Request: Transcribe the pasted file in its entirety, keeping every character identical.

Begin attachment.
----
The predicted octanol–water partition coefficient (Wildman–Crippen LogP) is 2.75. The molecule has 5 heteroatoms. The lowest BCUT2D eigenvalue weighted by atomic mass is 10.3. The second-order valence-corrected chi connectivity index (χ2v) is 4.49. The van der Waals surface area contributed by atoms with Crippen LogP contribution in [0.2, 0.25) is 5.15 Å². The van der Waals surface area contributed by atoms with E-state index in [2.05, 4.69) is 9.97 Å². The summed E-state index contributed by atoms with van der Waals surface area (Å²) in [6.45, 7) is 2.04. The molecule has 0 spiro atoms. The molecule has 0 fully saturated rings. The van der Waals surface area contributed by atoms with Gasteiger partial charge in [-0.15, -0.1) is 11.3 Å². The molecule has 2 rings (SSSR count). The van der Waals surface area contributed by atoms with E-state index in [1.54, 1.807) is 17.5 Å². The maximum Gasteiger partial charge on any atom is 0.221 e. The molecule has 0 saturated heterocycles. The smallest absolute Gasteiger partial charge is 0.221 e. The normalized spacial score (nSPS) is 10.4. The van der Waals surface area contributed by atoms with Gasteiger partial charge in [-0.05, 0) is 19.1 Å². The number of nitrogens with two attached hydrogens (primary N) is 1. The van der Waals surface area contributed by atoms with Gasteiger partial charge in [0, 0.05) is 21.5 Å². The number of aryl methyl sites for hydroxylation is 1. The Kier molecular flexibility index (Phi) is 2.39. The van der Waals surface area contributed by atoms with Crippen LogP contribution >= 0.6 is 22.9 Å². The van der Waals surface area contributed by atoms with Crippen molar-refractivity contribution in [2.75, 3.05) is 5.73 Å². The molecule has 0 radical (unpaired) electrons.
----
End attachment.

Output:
The predicted octanol–water partition coefficient (Wildman–Crippen LogP) is 2.75. The molecule has 5 heteroatoms. The lowest BCUT2D eigenvalue weighted by atomic mass is 10.3. The second-order valence-corrected chi connectivity index (χ2v) is 4.49. The van der Waals surface area contributed by atoms with Crippen LogP contribution in [0.2, 0.25) is 5.15 Å². The van der Waals surface area contributed by atoms with E-state index in [2.05, 4.69) is 9.97 Å². The summed E-state index contributed by atoms with van der Waals surface area (Å²) in [6.45, 7) is 2.04. The molecule has 0 spiro atoms. The molecule has 0 fully saturated rings. The van der Waals surface area contributed by atoms with Gasteiger partial charge in [-0.15, -0.1) is 11.3 Å². The molecule has 2 rings (SSSR count). The van der Waals surface area contributed by atoms with E-state index in [1.54, 1.807) is 17.5 Å². The maximum Gasteiger partial charge on any atom is 0.221 e. The molecule has 0 saturated heterocycles. The smallest absolute Gasteiger partial charge is 0.221 e. The normalized spacial score (nSPS) is 10.4. The van der Waals surface area contributed by atoms with Gasteiger partial charge in [-0.05, 0) is 19.1 Å². The number of nitrogens with two attached hydrogens (primary N) is 1. The van der Waals surface area contributed by atoms with Gasteiger partial charge in [0, 0.05) is 21.5 Å². The number of aryl methyl sites for hydroxylation is 1. The Kier molecular flexibility index (Phi) is 2.39. The van der Waals surface area contributed by atoms with Crippen LogP contribution >= 0.6 is 22.9 Å². The van der Waals surface area contributed by atoms with Crippen molar-refractivity contribution in [2.75, 3.05) is 5.73 Å². The molecule has 0 radical (unpaired) electrons.